I attended the Eat, Move Thrive - Children in Scotland Health & Wellbeing Conference yesterday at the Hilton Grosvenor Hotel. I am going to re-iterate some of the information that I heard, and some of the thoughts that it sparked in me.
It seems that in the world of health, we are continually worried about the 'overweight' children and how at risk they are. Are overweight children at risk? Ellen Satter answers, "In truth, a growing child at the upper percentile is highly likely to be just fine. What is critical is how consistent the child's growth is over time. At all times, a child's growth must be interpreted in the context of that child's own history. It cannot be interpreted on the basis of an arbitary cut off"
The bigger picture is that if a child is exposed to dieting then they are more likely to be overweight as an adult, and this brings about significant risk. Weight cycling (so changing in weight) is a risk factor for all-cause mortabilty and cardiovascular mortality (SIGN Guidelines, Feb 2010). So instead of focusing on a child's weight, and trying to manage their weight, we should be promoting a child's wellbeing (as well as adults). Promote wellbeing by sound nutrition, active living, emotional resilience, feeling valued, body confidence and equal opportunities.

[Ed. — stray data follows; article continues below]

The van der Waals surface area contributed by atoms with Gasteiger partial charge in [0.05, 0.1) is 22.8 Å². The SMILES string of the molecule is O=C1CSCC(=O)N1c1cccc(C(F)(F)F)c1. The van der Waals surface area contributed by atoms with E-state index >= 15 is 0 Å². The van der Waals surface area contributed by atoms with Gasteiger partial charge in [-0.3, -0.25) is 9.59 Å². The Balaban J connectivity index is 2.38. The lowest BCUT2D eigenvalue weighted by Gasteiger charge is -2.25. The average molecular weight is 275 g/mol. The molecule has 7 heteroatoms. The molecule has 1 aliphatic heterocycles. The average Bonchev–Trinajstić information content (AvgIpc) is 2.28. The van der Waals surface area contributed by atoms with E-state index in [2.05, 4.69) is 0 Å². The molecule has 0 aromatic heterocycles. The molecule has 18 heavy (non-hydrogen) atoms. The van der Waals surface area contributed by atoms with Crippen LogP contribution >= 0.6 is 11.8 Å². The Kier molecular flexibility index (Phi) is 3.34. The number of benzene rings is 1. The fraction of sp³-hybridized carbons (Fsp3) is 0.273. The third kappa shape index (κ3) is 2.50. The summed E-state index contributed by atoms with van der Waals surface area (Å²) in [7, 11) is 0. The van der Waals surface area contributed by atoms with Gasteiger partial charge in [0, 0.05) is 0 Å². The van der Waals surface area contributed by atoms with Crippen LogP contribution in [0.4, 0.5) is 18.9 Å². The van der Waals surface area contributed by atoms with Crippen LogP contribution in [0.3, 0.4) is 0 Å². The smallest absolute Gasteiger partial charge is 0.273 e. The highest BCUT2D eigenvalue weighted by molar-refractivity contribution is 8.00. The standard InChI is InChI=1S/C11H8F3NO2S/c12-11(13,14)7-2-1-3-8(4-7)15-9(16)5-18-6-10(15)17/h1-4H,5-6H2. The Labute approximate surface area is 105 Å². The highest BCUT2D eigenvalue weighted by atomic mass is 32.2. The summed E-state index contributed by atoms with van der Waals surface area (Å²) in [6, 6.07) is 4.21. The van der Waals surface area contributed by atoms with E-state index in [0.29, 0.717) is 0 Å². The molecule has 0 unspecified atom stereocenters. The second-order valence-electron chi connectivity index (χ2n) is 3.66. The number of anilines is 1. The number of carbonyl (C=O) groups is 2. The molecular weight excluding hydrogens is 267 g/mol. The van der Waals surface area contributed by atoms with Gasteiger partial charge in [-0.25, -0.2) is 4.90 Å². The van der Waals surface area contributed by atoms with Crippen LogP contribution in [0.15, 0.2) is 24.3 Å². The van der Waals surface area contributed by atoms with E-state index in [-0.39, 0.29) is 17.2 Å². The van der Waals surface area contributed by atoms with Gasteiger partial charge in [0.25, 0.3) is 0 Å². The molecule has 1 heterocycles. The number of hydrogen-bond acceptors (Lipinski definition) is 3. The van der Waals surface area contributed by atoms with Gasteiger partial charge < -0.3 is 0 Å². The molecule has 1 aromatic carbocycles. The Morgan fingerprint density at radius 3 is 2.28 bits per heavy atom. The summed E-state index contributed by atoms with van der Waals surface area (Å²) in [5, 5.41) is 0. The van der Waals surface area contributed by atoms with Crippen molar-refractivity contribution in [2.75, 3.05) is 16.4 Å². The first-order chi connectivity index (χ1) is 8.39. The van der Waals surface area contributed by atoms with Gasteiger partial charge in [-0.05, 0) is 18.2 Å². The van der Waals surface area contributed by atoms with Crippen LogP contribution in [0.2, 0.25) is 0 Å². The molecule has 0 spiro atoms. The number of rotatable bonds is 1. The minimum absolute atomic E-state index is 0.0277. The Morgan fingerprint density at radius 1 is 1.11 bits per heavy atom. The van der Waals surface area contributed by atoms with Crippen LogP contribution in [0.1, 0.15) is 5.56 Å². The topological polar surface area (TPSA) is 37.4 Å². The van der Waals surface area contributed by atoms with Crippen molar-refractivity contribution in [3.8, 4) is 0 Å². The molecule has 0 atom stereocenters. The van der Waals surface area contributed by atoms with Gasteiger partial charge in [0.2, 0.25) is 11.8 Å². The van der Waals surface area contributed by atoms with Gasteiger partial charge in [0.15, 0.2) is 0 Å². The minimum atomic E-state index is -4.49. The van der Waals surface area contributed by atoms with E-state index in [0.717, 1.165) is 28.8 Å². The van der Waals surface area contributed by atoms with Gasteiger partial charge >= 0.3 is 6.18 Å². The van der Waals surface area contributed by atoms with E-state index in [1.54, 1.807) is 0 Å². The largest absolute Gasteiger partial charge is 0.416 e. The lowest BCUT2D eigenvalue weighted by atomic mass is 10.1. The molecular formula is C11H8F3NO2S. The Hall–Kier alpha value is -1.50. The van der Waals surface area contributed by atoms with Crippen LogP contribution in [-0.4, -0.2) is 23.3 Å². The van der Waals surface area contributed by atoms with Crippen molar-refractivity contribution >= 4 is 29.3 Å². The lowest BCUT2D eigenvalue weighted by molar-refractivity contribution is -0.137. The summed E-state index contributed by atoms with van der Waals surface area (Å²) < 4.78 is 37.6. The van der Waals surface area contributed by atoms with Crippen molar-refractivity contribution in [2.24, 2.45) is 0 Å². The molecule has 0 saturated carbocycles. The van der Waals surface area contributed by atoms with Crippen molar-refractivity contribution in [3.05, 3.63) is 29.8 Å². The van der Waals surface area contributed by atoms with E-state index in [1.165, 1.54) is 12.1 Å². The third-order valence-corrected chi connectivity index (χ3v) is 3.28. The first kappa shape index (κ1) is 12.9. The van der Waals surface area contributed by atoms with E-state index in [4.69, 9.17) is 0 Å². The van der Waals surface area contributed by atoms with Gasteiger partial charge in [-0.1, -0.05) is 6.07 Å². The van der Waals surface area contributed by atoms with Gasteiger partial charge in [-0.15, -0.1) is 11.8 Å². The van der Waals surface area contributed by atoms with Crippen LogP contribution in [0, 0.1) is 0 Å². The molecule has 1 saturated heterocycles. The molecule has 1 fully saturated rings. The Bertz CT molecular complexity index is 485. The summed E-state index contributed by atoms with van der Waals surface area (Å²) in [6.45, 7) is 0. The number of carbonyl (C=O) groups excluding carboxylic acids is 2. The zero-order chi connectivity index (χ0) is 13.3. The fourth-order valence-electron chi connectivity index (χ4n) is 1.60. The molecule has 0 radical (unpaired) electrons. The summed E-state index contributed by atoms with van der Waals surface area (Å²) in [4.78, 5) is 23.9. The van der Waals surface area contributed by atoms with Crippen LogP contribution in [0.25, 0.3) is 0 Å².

What happens when we focus on weight?
We have a fear of eating, and food preoccupation; weight stigma and bullying; body hatred; weight gain and risky behaviours; and exclipses other important factors (Aphramor). Therefore, we need to look at having a balanced approach. A balanced approach recognises that people come in all shapes and sizes whilst remembering that food meets nutritional, social, cultural and emotional needs. We should encourage children to discover for themselves how food influences their bodies e.g. if i skip breakfast, I feel. Additionally, we should factor in social justice to wellbeing e.g. does the young person feel valued in society?
Health at Every Size
Healthy and pleasurable eating
Enjoyable physical activity
Self and societal acceptance for everybody
Scientific and ethical healthcare practice.
Goals and outcomes:
A fair society
Healthy relationship with food
Good self worth and body acceptance
Trust in yourself and your body.
Feel in control.
Feel well without the misery of dieting. Help our young people, not with weight management, but with compassion and understanding and helping them accept themselves.
Key points for kids:
Tune into your body signals helps you feel good.
Trying to atler your weight by ignoring your hunger signals is NOT effective in the long term.
Being mean to people is not okay.
You are loved and valued whatever you way.
You are cared for and people want you to be healthy.
Tracy Donachie, MSc in Performance Psychology.